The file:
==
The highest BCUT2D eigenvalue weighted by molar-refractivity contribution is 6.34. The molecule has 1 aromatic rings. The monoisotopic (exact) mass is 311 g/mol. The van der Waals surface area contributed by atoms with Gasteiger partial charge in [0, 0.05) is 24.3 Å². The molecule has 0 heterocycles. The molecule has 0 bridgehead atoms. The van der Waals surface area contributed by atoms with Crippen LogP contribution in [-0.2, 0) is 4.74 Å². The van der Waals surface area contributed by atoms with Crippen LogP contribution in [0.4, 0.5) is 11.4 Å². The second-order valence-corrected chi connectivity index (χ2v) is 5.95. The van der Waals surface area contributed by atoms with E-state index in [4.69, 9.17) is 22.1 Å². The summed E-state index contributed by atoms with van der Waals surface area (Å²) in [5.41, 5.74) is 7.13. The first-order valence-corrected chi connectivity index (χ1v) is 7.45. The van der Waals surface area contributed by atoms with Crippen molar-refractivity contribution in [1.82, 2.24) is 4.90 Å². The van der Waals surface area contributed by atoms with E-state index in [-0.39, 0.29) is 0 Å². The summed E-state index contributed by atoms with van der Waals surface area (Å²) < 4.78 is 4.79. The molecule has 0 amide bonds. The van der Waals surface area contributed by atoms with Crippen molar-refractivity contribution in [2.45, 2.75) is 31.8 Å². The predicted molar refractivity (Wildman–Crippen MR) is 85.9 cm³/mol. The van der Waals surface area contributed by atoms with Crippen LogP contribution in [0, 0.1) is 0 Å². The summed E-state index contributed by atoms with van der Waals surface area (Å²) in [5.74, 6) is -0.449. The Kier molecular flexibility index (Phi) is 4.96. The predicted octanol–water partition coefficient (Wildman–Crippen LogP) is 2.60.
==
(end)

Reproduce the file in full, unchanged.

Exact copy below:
The highest BCUT2D eigenvalue weighted by molar-refractivity contribution is 6.34. The molecule has 1 aromatic rings. The monoisotopic (exact) mass is 311 g/mol. The van der Waals surface area contributed by atoms with Gasteiger partial charge in [0, 0.05) is 24.3 Å². The molecule has 0 heterocycles. The molecule has 0 bridgehead atoms. The van der Waals surface area contributed by atoms with Crippen LogP contribution in [-0.2, 0) is 4.74 Å². The van der Waals surface area contributed by atoms with Crippen LogP contribution in [0.4, 0.5) is 11.4 Å². The second-order valence-corrected chi connectivity index (χ2v) is 5.95. The van der Waals surface area contributed by atoms with E-state index in [4.69, 9.17) is 22.1 Å². The summed E-state index contributed by atoms with van der Waals surface area (Å²) in [5.41, 5.74) is 7.13. The first-order valence-corrected chi connectivity index (χ1v) is 7.45. The van der Waals surface area contributed by atoms with Crippen molar-refractivity contribution in [1.82, 2.24) is 4.90 Å². The van der Waals surface area contributed by atoms with E-state index in [-0.39, 0.29) is 0 Å². The summed E-state index contributed by atoms with van der Waals surface area (Å²) < 4.78 is 4.79. The molecule has 0 amide bonds. The van der Waals surface area contributed by atoms with Crippen molar-refractivity contribution in [2.45, 2.75) is 31.8 Å². The predicted molar refractivity (Wildman–Crippen MR) is 85.9 cm³/mol. The van der Waals surface area contributed by atoms with Crippen LogP contribution in [0, 0.1) is 0 Å². The summed E-state index contributed by atoms with van der Waals surface area (Å²) in [5.74, 6) is -0.449. The Kier molecular flexibility index (Phi) is 4.96. The predicted octanol–water partition coefficient (Wildman–Crippen LogP) is 2.60.